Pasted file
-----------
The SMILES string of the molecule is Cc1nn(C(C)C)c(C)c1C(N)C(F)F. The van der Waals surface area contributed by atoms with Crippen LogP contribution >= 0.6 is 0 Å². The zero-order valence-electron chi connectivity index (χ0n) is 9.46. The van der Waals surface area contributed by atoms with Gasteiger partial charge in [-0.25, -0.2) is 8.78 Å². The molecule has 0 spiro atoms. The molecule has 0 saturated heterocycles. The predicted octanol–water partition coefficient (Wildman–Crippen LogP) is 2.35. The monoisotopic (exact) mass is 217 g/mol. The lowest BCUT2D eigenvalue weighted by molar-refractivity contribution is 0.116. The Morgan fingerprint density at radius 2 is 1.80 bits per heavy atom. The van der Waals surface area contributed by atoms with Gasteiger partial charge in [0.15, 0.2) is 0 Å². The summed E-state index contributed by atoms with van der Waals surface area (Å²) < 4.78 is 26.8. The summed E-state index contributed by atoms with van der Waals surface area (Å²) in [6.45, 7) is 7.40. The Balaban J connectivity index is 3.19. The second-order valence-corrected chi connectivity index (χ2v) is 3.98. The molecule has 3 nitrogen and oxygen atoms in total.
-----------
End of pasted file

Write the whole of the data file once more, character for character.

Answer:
The SMILES string of the molecule is Cc1nn(C(C)C)c(C)c1C(N)C(F)F. The van der Waals surface area contributed by atoms with Crippen LogP contribution >= 0.6 is 0 Å². The zero-order valence-electron chi connectivity index (χ0n) is 9.46. The van der Waals surface area contributed by atoms with Gasteiger partial charge in [-0.25, -0.2) is 8.78 Å². The molecule has 0 spiro atoms. The molecule has 0 saturated heterocycles. The predicted octanol–water partition coefficient (Wildman–Crippen LogP) is 2.35. The monoisotopic (exact) mass is 217 g/mol. The lowest BCUT2D eigenvalue weighted by molar-refractivity contribution is 0.116. The Morgan fingerprint density at radius 2 is 1.80 bits per heavy atom. The van der Waals surface area contributed by atoms with Gasteiger partial charge in [0.15, 0.2) is 0 Å². The summed E-state index contributed by atoms with van der Waals surface area (Å²) < 4.78 is 26.8. The summed E-state index contributed by atoms with van der Waals surface area (Å²) in [6.45, 7) is 7.40. The Balaban J connectivity index is 3.19. The second-order valence-corrected chi connectivity index (χ2v) is 3.98. The molecule has 3 nitrogen and oxygen atoms in total.